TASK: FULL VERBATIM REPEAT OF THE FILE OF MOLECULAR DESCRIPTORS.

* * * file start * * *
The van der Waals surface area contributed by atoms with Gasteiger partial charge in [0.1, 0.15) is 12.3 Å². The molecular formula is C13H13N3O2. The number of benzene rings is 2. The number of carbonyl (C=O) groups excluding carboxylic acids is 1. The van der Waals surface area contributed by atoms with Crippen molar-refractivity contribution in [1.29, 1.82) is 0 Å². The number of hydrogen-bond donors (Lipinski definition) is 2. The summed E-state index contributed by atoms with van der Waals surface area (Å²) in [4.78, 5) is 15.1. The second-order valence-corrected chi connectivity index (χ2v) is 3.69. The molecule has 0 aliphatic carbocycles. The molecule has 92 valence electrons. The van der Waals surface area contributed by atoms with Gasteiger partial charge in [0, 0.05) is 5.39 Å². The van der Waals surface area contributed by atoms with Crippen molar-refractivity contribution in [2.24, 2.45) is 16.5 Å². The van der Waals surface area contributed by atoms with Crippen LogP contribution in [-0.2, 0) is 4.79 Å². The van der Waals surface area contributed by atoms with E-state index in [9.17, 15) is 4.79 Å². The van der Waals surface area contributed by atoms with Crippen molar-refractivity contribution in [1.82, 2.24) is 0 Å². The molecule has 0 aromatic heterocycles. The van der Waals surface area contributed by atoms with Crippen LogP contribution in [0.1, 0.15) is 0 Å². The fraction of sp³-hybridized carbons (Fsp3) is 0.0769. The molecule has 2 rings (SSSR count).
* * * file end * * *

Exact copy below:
The van der Waals surface area contributed by atoms with Gasteiger partial charge in [0.1, 0.15) is 12.3 Å². The molecular formula is C13H13N3O2. The number of benzene rings is 2. The number of carbonyl (C=O) groups excluding carboxylic acids is 1. The van der Waals surface area contributed by atoms with Crippen molar-refractivity contribution in [1.29, 1.82) is 0 Å². The number of hydrogen-bond donors (Lipinski definition) is 2. The summed E-state index contributed by atoms with van der Waals surface area (Å²) in [4.78, 5) is 15.1. The second-order valence-corrected chi connectivity index (χ2v) is 3.69. The molecule has 0 aliphatic carbocycles. The molecule has 92 valence electrons. The van der Waals surface area contributed by atoms with Gasteiger partial charge in [0, 0.05) is 5.39 Å². The van der Waals surface area contributed by atoms with Crippen molar-refractivity contribution in [2.24, 2.45) is 16.5 Å². The van der Waals surface area contributed by atoms with Crippen LogP contribution in [-0.2, 0) is 4.79 Å². The van der Waals surface area contributed by atoms with E-state index in [9.17, 15) is 4.79 Å². The van der Waals surface area contributed by atoms with Crippen molar-refractivity contribution in [1.82, 2.24) is 0 Å². The molecule has 0 aromatic heterocycles. The van der Waals surface area contributed by atoms with Crippen LogP contribution in [0.1, 0.15) is 0 Å². The fraction of sp³-hybridized carbons (Fsp3) is 0.0769. The molecule has 2 rings (SSSR count).